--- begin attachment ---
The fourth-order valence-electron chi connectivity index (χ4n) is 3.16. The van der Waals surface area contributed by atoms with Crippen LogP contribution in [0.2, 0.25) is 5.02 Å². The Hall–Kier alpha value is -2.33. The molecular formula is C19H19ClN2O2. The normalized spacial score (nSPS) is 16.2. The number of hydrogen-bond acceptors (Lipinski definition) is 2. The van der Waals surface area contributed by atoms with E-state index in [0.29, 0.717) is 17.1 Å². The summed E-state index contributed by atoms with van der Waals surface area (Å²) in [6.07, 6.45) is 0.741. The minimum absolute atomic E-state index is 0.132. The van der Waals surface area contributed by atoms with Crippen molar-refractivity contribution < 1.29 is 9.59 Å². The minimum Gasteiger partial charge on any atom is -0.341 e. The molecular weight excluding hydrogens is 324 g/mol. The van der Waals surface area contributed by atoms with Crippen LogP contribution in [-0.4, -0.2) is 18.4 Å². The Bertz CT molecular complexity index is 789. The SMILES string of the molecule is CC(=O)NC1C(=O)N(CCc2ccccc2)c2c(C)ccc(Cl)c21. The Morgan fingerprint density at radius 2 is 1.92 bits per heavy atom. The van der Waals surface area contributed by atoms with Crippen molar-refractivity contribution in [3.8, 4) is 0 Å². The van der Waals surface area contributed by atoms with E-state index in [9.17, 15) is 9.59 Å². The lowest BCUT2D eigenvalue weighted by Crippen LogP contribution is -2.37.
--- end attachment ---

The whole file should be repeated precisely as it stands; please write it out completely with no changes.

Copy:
The fourth-order valence-electron chi connectivity index (χ4n) is 3.16. The van der Waals surface area contributed by atoms with Crippen LogP contribution in [0.2, 0.25) is 5.02 Å². The Hall–Kier alpha value is -2.33. The molecular formula is C19H19ClN2O2. The normalized spacial score (nSPS) is 16.2. The number of hydrogen-bond acceptors (Lipinski definition) is 2. The van der Waals surface area contributed by atoms with E-state index in [0.29, 0.717) is 17.1 Å². The summed E-state index contributed by atoms with van der Waals surface area (Å²) in [6.07, 6.45) is 0.741. The minimum absolute atomic E-state index is 0.132. The van der Waals surface area contributed by atoms with Crippen molar-refractivity contribution < 1.29 is 9.59 Å². The minimum Gasteiger partial charge on any atom is -0.341 e. The molecular weight excluding hydrogens is 324 g/mol. The van der Waals surface area contributed by atoms with Crippen LogP contribution in [-0.4, -0.2) is 18.4 Å². The Bertz CT molecular complexity index is 789. The SMILES string of the molecule is CC(=O)NC1C(=O)N(CCc2ccccc2)c2c(C)ccc(Cl)c21. The Morgan fingerprint density at radius 2 is 1.92 bits per heavy atom. The van der Waals surface area contributed by atoms with Crippen molar-refractivity contribution in [3.8, 4) is 0 Å². The van der Waals surface area contributed by atoms with E-state index in [9.17, 15) is 9.59 Å². The lowest BCUT2D eigenvalue weighted by Crippen LogP contribution is -2.37.